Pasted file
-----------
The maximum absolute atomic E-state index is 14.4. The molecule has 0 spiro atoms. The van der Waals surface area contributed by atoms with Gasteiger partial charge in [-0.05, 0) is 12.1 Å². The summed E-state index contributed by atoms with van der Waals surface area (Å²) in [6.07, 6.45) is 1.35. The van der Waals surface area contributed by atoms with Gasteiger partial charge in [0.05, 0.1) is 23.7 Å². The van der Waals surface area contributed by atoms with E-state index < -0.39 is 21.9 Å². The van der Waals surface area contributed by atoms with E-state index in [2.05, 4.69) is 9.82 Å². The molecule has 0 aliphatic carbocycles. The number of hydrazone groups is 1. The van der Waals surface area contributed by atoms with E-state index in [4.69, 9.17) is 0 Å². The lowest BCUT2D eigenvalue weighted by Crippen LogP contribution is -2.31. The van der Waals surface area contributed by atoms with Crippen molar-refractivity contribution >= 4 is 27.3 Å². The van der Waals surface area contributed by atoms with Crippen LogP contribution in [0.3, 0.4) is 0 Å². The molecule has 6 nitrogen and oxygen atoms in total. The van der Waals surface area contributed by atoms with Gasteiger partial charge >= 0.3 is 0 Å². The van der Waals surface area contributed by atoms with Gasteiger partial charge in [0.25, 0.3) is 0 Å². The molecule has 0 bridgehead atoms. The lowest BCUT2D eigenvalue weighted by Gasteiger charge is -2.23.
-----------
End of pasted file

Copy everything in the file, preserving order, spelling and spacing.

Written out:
The maximum absolute atomic E-state index is 14.4. The molecule has 0 spiro atoms. The van der Waals surface area contributed by atoms with Gasteiger partial charge in [-0.05, 0) is 12.1 Å². The summed E-state index contributed by atoms with van der Waals surface area (Å²) in [6.07, 6.45) is 1.35. The van der Waals surface area contributed by atoms with Gasteiger partial charge in [0.05, 0.1) is 23.7 Å². The van der Waals surface area contributed by atoms with E-state index < -0.39 is 21.9 Å². The van der Waals surface area contributed by atoms with E-state index in [2.05, 4.69) is 9.82 Å². The molecule has 0 aliphatic carbocycles. The number of hydrazone groups is 1. The van der Waals surface area contributed by atoms with E-state index in [4.69, 9.17) is 0 Å². The lowest BCUT2D eigenvalue weighted by Crippen LogP contribution is -2.31. The van der Waals surface area contributed by atoms with Crippen molar-refractivity contribution >= 4 is 27.3 Å². The van der Waals surface area contributed by atoms with Crippen LogP contribution in [0.3, 0.4) is 0 Å². The molecule has 6 nitrogen and oxygen atoms in total. The van der Waals surface area contributed by atoms with Gasteiger partial charge >= 0.3 is 0 Å². The van der Waals surface area contributed by atoms with Gasteiger partial charge in [0.25, 0.3) is 0 Å². The molecule has 0 bridgehead atoms. The lowest BCUT2D eigenvalue weighted by Gasteiger charge is -2.23.